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    1. Hi TJ, it was made by using a selection of beads that I felt suited, and jewellery making supplies. That included chain, lobster clasps, jump rings and eye pins. Jewellery making tools were also used, but the name escapes me sorry. The good news is it was pretty easy to make. Would you like to see a tutorial? :)

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    2. That would be fantastic.

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  7. How tall are you? I would like to make this dress but as I am 5'11" I always worry about the length of dresses, i just need to know if i need to cut some longer pieces! Thank you!

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    1. Hi Michelle! I am 5"6 :) good luck with your dress!

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    2. Thank you :), ill just add a few cm to the length of the two front front panels. Fingers crossed i pull this off!

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  8. I am attempting to make this dress myself but am a little confused by the pattern you used. so the front is two pieces of material sewn down the center? then the back is one the starts at the small of the back and one for the cape?

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  9. Question about the belt. You said in your previous post that you used used bracelets. Did you restring the bracelet sections with elastic, or did you use some other method to make the belt closure?

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  10. have you posted a tutorial for this or do you have a pattern maybe?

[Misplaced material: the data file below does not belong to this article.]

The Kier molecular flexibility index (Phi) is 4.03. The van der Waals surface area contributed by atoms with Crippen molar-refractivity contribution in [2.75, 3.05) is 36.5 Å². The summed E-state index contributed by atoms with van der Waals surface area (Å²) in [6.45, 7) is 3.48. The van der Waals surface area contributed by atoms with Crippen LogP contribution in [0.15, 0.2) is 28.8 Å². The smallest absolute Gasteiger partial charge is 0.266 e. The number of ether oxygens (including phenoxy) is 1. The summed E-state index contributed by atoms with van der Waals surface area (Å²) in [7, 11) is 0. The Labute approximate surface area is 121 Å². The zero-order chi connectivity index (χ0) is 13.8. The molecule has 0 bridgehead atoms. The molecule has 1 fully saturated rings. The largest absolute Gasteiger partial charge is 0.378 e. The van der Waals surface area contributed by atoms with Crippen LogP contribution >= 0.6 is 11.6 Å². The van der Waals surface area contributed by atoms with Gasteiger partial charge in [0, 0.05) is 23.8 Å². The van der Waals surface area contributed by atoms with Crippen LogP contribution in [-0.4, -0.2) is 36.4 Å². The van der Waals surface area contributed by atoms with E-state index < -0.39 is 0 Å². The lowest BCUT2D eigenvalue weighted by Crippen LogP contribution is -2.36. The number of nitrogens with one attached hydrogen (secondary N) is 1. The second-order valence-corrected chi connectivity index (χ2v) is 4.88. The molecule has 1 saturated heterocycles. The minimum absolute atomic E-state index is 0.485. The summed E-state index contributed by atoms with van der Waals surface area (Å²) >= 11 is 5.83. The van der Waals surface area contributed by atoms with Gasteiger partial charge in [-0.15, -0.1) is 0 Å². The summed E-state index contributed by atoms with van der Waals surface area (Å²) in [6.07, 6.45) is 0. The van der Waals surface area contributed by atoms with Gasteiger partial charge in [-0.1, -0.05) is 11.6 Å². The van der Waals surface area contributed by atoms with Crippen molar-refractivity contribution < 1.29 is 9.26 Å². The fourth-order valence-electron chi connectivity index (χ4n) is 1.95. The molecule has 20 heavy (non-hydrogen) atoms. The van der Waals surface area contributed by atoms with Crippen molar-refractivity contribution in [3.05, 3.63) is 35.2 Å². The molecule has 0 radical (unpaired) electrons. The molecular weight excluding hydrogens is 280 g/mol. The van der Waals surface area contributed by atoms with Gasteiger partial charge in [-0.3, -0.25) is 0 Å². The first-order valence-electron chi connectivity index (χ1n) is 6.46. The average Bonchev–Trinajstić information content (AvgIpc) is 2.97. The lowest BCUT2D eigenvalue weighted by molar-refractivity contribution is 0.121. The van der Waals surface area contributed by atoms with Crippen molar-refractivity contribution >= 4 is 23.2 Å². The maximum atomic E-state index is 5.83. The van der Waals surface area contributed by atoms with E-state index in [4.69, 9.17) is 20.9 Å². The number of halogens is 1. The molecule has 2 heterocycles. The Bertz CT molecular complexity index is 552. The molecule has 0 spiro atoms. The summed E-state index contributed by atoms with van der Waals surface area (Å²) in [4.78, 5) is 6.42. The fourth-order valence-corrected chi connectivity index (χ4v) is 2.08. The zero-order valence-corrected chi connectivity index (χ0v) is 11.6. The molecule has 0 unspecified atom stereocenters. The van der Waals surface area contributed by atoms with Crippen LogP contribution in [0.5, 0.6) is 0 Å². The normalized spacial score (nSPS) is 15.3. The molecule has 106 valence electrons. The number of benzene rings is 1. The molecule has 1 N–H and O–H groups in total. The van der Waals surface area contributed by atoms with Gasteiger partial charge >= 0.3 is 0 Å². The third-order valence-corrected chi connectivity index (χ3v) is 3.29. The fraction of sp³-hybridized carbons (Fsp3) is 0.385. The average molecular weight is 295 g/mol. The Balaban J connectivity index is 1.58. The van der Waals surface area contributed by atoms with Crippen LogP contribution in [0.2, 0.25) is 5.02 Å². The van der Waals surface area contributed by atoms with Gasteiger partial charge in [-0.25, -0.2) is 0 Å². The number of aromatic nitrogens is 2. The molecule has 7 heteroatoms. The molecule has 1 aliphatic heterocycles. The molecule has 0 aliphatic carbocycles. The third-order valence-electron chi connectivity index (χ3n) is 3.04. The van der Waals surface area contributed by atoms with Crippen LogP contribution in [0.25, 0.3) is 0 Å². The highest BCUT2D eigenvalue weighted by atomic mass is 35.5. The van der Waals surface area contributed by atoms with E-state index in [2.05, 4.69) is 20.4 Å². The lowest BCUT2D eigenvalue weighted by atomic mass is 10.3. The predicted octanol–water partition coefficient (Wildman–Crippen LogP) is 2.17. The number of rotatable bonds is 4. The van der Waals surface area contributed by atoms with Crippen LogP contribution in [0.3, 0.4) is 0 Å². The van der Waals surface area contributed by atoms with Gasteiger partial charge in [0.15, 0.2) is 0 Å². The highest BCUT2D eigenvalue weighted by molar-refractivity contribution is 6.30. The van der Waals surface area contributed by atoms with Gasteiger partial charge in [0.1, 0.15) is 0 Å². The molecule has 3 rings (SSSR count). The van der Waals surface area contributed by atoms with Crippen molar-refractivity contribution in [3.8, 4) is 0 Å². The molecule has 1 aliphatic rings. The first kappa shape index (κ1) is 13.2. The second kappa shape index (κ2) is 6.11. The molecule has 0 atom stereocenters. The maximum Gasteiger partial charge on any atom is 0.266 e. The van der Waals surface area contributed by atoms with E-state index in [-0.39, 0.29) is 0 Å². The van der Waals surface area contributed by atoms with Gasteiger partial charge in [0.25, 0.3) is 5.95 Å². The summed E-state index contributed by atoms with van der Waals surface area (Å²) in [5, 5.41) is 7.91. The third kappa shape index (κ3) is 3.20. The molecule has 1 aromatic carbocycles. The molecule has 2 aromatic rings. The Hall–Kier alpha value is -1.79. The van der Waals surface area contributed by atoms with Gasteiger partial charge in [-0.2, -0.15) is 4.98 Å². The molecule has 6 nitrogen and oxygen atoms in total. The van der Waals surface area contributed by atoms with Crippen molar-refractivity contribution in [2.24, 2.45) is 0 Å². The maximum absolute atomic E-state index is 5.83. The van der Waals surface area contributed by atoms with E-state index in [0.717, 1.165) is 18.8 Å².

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  11. have you posted a tutorial for this or do you have a pattern maybe?

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  12. Can we have your measurements exactly? Just so we know how much to take off or add on in accordance to our own heights and widths!

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  13. I second that last comment! If you could share your measurements with us (if you don't mind) that would be great. so height, and then bust, waist and hip measurements if possible?

    Also, can I assume that you used the 136x112 pieces for the front, then the 115x112 for the back and the 190x112 for the cape? Why is the cape material so long?

    sorry for all the questions, and thank you for this amazing tutorial!! I'm in the process of making my own dress now and you are literally a life saver!

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  14. I second that last comment! If you could share your measurements with us (if you don't mind) that would be great. so height, and then bust, waist and hip measurements if possible?